Written by Ken Kula
Frank Ertl travelled to Tucson Arizona during mid-October to partake in the festivities of the 2015 edition of PhanCon. Just what is a PhanCon? Well, according to the organization’s web site, “PhanCon is an annual international gathering of folks who flew, maintained, supported, photographed, tracked, modeled, or just plain enjoyed the sound of freedom promoted by this premier fighter of the 60’s, 70’s, 80’s and 90’s. Now celebrating over 50 years in action, the F-4 is still flying today in defense of many nations around the world, and while no longer on the front line in the US, she still serves an important role there too.” Phancons are sponsored by the F-4 Phantom II Society.
The event was held this year in sunny AZ, and included several trips onto the Davis-Monthan AFB grounds, including the sprawling 309th Aerospace Maintenance and Regeneration Group’s “boneyard”. Yes, there are still a number of Phantoms parked in the desert giving up parts, and the opportunity to walk among the remaining Phantoms parked in AMARG was indeed a draw for this year’s convention. Although the regeneration of airframes for the QF-4 drone program has ended and the drones are slowly being depleted, there are still a number of Air Force-operated QF-4s flying in the U.S.. In fact, a pair of QF-4Es from New Mexico’s Holloman AFB flew in for the event. Other trips for the participants were to the nearby Pima Air Museum, and to the Corona De Tucson American Legion where an F-4 painted in Thunderbird #4 colors is displayed.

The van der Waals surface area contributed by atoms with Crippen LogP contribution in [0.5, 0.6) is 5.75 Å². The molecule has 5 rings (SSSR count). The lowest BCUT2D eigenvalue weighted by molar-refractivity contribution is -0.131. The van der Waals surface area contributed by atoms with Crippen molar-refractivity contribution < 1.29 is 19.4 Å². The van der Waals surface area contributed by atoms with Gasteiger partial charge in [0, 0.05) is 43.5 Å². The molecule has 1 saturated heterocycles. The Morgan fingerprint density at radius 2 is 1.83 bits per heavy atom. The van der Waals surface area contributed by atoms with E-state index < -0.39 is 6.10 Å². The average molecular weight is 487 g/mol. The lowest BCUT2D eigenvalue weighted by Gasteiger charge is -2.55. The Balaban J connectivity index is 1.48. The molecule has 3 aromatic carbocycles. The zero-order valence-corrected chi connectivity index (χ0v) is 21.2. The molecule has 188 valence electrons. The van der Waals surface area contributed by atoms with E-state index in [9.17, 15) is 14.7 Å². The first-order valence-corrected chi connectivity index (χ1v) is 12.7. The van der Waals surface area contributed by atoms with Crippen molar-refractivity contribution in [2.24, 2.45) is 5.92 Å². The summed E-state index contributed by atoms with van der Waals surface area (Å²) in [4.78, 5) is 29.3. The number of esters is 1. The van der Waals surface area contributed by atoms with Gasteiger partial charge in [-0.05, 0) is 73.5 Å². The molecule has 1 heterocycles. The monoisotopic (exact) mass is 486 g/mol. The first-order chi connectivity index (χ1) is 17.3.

Two featured guests attended the convention this year. Bob Little, who was the pilot of the first flight of the F4H-1 Phantom on May 27th, 1958, was on hand. His experience with the McDonnell Douglas Corporation began as a flight test engineer and pilot. He later became the Program Manager for the F-4 program, and held other upper-level management positions in the company. Angelica “Angel” Pilato, Lt. Col. USAF (Ret.) Ph.D. is the author of “Angel’s Truck Stop”: A Woman’s Love, Laughter, and Loss during the Vietnam War (A Memoir). Then-Captain Pilato managed the Udorn AFB Officer’s Club for a time during the Vietnam War, which was nicknamed after her (thus the book’s title). The F-4 Phantom figured prominently during that timeframe in Vietnam.
For 4 days in October, “phormer” and present day Phantom Phlyers, Phixers, and Phanatics shared memories and stories and got their “phill” of Phantoms for another year!
Photos by Frank Ertl